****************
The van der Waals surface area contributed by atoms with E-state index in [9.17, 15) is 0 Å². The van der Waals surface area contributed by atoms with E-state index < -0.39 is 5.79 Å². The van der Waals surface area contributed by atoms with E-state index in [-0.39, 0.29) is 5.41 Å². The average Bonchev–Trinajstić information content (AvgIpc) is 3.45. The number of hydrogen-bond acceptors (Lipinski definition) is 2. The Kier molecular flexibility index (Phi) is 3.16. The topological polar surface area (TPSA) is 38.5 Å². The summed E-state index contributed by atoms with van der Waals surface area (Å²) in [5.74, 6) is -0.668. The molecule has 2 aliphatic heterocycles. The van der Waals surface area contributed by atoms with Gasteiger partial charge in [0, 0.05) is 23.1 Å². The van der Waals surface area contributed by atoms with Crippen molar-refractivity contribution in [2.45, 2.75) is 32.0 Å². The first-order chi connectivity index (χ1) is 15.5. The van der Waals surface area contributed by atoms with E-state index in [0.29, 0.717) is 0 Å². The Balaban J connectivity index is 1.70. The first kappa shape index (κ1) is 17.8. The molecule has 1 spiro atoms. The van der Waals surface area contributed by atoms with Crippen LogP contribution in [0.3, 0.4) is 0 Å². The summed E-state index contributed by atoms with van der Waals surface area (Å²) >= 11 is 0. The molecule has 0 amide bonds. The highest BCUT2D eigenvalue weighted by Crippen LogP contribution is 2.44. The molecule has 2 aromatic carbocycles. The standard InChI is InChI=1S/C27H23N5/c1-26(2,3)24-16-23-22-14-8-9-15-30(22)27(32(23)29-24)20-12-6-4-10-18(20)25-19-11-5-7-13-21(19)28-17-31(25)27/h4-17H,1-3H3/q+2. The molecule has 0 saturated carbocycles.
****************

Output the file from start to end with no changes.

The van der Waals surface area contributed by atoms with E-state index in [9.17, 15) is 0 Å². The van der Waals surface area contributed by atoms with E-state index < -0.39 is 5.79 Å². The van der Waals surface area contributed by atoms with E-state index in [-0.39, 0.29) is 5.41 Å². The average Bonchev–Trinajstić information content (AvgIpc) is 3.45. The number of hydrogen-bond acceptors (Lipinski definition) is 2. The Kier molecular flexibility index (Phi) is 3.16. The topological polar surface area (TPSA) is 38.5 Å². The summed E-state index contributed by atoms with van der Waals surface area (Å²) in [5.74, 6) is -0.668. The molecule has 2 aliphatic heterocycles. The van der Waals surface area contributed by atoms with Gasteiger partial charge in [0, 0.05) is 23.1 Å². The van der Waals surface area contributed by atoms with Crippen molar-refractivity contribution in [2.45, 2.75) is 32.0 Å². The first-order chi connectivity index (χ1) is 15.5. The van der Waals surface area contributed by atoms with E-state index in [0.29, 0.717) is 0 Å². The Balaban J connectivity index is 1.70. The first kappa shape index (κ1) is 17.8. The molecule has 1 spiro atoms. The van der Waals surface area contributed by atoms with Crippen LogP contribution in [0.3, 0.4) is 0 Å². The summed E-state index contributed by atoms with van der Waals surface area (Å²) >= 11 is 0. The molecule has 0 amide bonds. The highest BCUT2D eigenvalue weighted by Crippen LogP contribution is 2.44. The molecule has 2 aromatic carbocycles. The standard InChI is InChI=1S/C27H23N5/c1-26(2,3)24-16-23-22-14-8-9-15-30(22)27(32(23)29-24)20-12-6-4-10-18(20)25-19-11-5-7-13-21(19)28-17-31(25)27/h4-17H,1-3H3/q+2. The molecule has 0 saturated carbocycles.